Natalee Holloway Mystery, 10 Years Later: A Timeline

PHOTO: Natalee Holloway is pictured in this undated photo. Marcia Twitty/AP Photo
Natalee Holloway is pictured in this undated photo.

On May 30, 2005, Alabama teenager Natalee Holloway was on the last day of a graduation trip to Aruba with her high school senior class when she didn't return to her hotel.

Since then, the details surrounding Holloway and her alleged killer have captured the media spotlight.

On the 10th anniversary of Holloway's disappearance, here is a look back at the case:

May 30, 2005:

PHOTO: A missing poster for Natalee Holloway, a high school graduate of Mountain Brook, Alabama who disappeared while on a graduation trip to Aruba on May 30, 2005, is seen on Palm Beach where tourists sunbathe in Aruba, June 10, 2005.Leslie Mazoch/AP Photo
A missing poster for Natalee Holloway, a high school graduate of Mountain Brook, Alabama who disappeared while on a graduation trip to Aruba on May 30, 2005, is seen on Palm Beach where tourists sunbathe in Aruba, June 10, 2005.

Holloway, 17, did not return to her Aruba hotel after a night out at a bar. She was last seen with a group of local young men, including the main suspect in her disappearance, Joran van der Sloot.

June 2005:

Van der Sloot and two brothers -- Satish Kalpoe and Deepak Kalpoe -- were arrested on suspicion of kidnapping and murder in June 2005. By September that year, all three were released without charges and all restrictions were removed.

November 2007:

PHOTO: Joran Van der Sloot is pictured in court on Jan. 6, 2012 in the Lurigancho Prison in Lima. Ernesto Benavides/AFP/Getty Images
Joran Van der Sloot is pictured in court on Jan. 6, 2012 in the Lurigancho Prison in Lima.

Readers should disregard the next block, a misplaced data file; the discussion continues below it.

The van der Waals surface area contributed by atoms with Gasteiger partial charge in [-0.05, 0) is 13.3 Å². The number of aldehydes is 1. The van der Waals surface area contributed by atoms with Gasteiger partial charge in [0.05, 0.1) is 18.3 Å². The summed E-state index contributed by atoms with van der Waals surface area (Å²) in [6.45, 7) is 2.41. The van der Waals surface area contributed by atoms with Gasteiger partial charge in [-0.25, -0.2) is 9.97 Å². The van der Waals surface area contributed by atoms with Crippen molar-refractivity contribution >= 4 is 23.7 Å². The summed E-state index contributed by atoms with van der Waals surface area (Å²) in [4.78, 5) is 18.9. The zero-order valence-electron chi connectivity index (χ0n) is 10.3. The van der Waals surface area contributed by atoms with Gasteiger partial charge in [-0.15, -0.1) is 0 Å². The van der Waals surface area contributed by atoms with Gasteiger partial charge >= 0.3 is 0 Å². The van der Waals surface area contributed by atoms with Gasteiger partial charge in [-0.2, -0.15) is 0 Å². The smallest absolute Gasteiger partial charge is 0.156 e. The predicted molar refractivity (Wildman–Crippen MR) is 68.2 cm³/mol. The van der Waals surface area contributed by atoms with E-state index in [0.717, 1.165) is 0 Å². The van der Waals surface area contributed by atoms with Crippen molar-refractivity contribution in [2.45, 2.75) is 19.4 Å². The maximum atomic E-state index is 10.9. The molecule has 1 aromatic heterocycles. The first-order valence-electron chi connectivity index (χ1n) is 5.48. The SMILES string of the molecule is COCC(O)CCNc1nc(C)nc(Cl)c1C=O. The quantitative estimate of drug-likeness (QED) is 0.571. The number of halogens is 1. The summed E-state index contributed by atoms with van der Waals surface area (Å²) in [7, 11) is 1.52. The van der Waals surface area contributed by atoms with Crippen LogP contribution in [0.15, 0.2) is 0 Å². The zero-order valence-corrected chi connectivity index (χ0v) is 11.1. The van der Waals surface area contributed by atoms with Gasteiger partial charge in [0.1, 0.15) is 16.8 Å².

Van der Sloot and the Kalpo brothers were re-arrested in November 2007. By December of that year, all three were released without charges and the case was declared closed.

February 2008:

Aruba officials reopened the case.

May 30, 2010:

Exactly five years after Holloway's disappearance, Van der Sloot allegedly killed Stephany Flores, a 21-year-old Peruvian businesswoman.

June 2010:

PHOTO: Beth Holloway participates in the launch of the Natalee Holloway Resource Center on June 8, 2010 in Washington.Mark Wilson/Getty Images
Beth Holloway participates in the launch of the Natalee Holloway Resource Center on June 8, 2010 in Washington.

Van der Sloot was charged in Holloway's home state of Alabama in an alleged extortion scheme.

"He extorted, or attempted to extort someone, an individual, in exchange for the location of Natalee Holloway's remains and information about her death," said Peggy Sanford, spokeswoman for the U.S. Attorney's office in Birmingham.

Van der Sloot won't potentially face the extortion charge until he completes his sentence for a subsequent murder conviction in Peru, according to the Associated Press.

Jan. 12, 2012:

Alabama Judge Alan King declared Holloway legally dead. Her father, Dave Holloway, requested the declaration, but her mother, Beth Holloway, opposed it.

Jan. 13, 2012:

PHOTO: Joran Van der Sloot is pictured during a hearing at the Lurigancho Prison in Lima on Jan. 13, 2012. STR/AFP/Getty Images
Joran Van der Sloot is pictured during a hearing at the Lurigancho Prison in Lima on Jan. 13, 2012.

Just one day after Holloway was declared dead, Van der Sloot was sentenced to 28 years in prison for killing Stephany Flores in Peru. Van der Sloot's lawyer said he had killed Flores because of the psychological trauma of being accused in the Holloway case.

"Yes, I want to plead guilty. I wanted from the first moment to confess sincerely," Van der Sloot said in court. "I truly am sorry for this act. I feel very bad."

May 2015:

A new witness comes forward who says he saw what happened to Holloway. Holloway's father also speaks out, saying he believes the witness.

The Associated Press contributed to this report.

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